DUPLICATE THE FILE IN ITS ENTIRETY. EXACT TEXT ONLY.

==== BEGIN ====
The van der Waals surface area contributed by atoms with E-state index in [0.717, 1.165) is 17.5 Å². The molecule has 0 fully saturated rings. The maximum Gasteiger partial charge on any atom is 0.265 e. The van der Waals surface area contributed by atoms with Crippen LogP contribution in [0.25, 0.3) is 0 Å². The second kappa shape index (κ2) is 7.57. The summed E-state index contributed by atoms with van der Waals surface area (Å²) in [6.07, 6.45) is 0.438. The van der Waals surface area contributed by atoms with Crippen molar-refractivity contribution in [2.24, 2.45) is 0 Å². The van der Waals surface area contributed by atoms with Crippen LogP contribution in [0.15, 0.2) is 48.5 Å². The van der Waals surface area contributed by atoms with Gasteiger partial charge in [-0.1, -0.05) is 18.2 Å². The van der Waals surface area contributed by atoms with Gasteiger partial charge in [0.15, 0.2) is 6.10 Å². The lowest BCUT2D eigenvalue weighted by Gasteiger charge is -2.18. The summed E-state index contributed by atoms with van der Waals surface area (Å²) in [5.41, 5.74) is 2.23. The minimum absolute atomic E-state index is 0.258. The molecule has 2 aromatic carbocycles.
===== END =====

The van der Waals surface area contributed by atoms with E-state index in [0.717, 1.165) is 17.5 Å². The molecule has 0 fully saturated rings. The maximum Gasteiger partial charge on any atom is 0.265 e. The van der Waals surface area contributed by atoms with Crippen LogP contribution in [0.25, 0.3) is 0 Å². The second kappa shape index (κ2) is 7.57. The summed E-state index contributed by atoms with van der Waals surface area (Å²) in [6.07, 6.45) is 0.438. The van der Waals surface area contributed by atoms with Crippen molar-refractivity contribution in [2.24, 2.45) is 0 Å². The van der Waals surface area contributed by atoms with Crippen LogP contribution in [0.15, 0.2) is 48.5 Å². The van der Waals surface area contributed by atoms with Gasteiger partial charge in [-0.1, -0.05) is 18.2 Å². The van der Waals surface area contributed by atoms with Gasteiger partial charge in [0.15, 0.2) is 6.10 Å². The lowest BCUT2D eigenvalue weighted by Gasteiger charge is -2.18. The summed E-state index contributed by atoms with van der Waals surface area (Å²) in [5.41, 5.74) is 2.23. The minimum absolute atomic E-state index is 0.258. The molecule has 2 aromatic carbocycles.